A NEW SCOTTISH POET.*
"POETRY more truly Scots than that of Mr. Murray is no longer written—was not even written by Mr. Stevenson." So
writes Mr. Lang in his introduction to this book, and the contents amply support this high praise. Since Burns, except for Hogg and Thom and Motherwell, we have had no poet writing Scots as a living tongue. Stevenson's wonderful verses were literary exercises; he wrote in the Doric as he
might have composed Latin elegiacs, had hi a scholarship been equal to the task. Mr. Hamish Hendry's few pieces are
more spontaneous, and were, indeed, the best we had till Mr. Murray. Mr. Logie Robertson's Horace in Homespun is a delightful work, but in it the idioms are skilfully watered. But Mr. Murray writes the old rich Doric, and his verses are full of delightful words and phrases which even to a Scottish reader may seem strange. Perhaps it is only in exile that the pious memory of these is retained, for we doubt whether as good Scots is spoken to-day in the Howe of Alford. Like Burns, he writes, not the metropolitan Scots, but a dialect—Aberdeenshire—as full-bodied and difficult as "Johnny Gibb " himself. He handles it in a masterly fashion, and, what is more to the purpose, he has the true aboriginal stuff of poetry in him. Readers of the Spectator are already familiar with the delightful poem, "The Alien," but it is in the more recondite Scots pieces that Mr. Murray's real originality and power appear. "The Whistle" is one of the most haunting things we have read for long :— " He played a march to battle, it cam' dirlin' through the mist, Till the halflin' squared his shou'ders an' made up his mind to list; He tried a spring for wooers, though he wistna what it meant, But the kitchen-lass was lauchin' an' he thocht she maybe kent ; He got ream an' buttered bannocks for the lovin' lilt he played. Wasna that a cheery whistle that the wee herd made ?"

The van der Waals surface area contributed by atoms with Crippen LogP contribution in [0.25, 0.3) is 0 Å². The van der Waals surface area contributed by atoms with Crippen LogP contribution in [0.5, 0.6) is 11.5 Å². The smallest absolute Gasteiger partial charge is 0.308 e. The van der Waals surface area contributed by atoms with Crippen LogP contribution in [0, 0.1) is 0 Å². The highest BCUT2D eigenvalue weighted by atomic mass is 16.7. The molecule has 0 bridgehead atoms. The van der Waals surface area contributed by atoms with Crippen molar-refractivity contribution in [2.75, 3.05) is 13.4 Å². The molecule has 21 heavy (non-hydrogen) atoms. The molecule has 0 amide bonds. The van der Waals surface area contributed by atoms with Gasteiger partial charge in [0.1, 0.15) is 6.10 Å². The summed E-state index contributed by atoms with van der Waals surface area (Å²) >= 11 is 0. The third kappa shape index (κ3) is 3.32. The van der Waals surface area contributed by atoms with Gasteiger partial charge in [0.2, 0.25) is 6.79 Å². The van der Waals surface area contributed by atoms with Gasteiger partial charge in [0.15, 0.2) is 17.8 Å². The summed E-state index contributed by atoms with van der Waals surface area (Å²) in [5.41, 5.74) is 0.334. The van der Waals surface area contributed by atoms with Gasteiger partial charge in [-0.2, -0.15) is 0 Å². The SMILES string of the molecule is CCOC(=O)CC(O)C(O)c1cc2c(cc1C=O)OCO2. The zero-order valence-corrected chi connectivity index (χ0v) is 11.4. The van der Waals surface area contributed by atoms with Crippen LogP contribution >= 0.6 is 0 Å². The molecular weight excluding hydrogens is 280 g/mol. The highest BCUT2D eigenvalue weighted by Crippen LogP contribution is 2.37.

In "Spring in the Howe o' Alford" and "Winter " we get a curious minuteness of observation, and a realism which catches at the imagination far more fiercely than melodious commonplaces. Poems like "The Lettergae " and " Arles " enshrine a forgotten Tillage life, and "A Green Yule" has that touch of mystery and grimness without which no Scottish poet is complete. We agree with Mr. Lang that the imita- tions of Horace are almost the best extant. Nothing could be more idiomatic, and yet more faithful to the spirit of the original, than the version of the Second Epode, " Beatus ille." It is a magnificent full-blooded picture of bygone Scottish rural life, every word having its place and value, and the range and vigour of the verse are a pure delight to a Scottish reader. It is too long to quote, but we give instead the last verses of Ode X. of Book H. :— "Come weal, come wae, wi' hope or fear Prepare your heart for a' ; The same Power sends the rain will clear The clouds awa'.
Tho' here the day ye've waes galore The morn may see them gone ; Fate whiles lays by the dour claymore An' tunes the drone.
in trouble bauldly bear yourser • When thrivin', mind the fret
• The lang the pig ,gangs to the well, It's ac day's set.'
• Harnewith. By Charles Murray. With Introduction by Andrew Lang. London: A. Constable and Co. 15s. net.)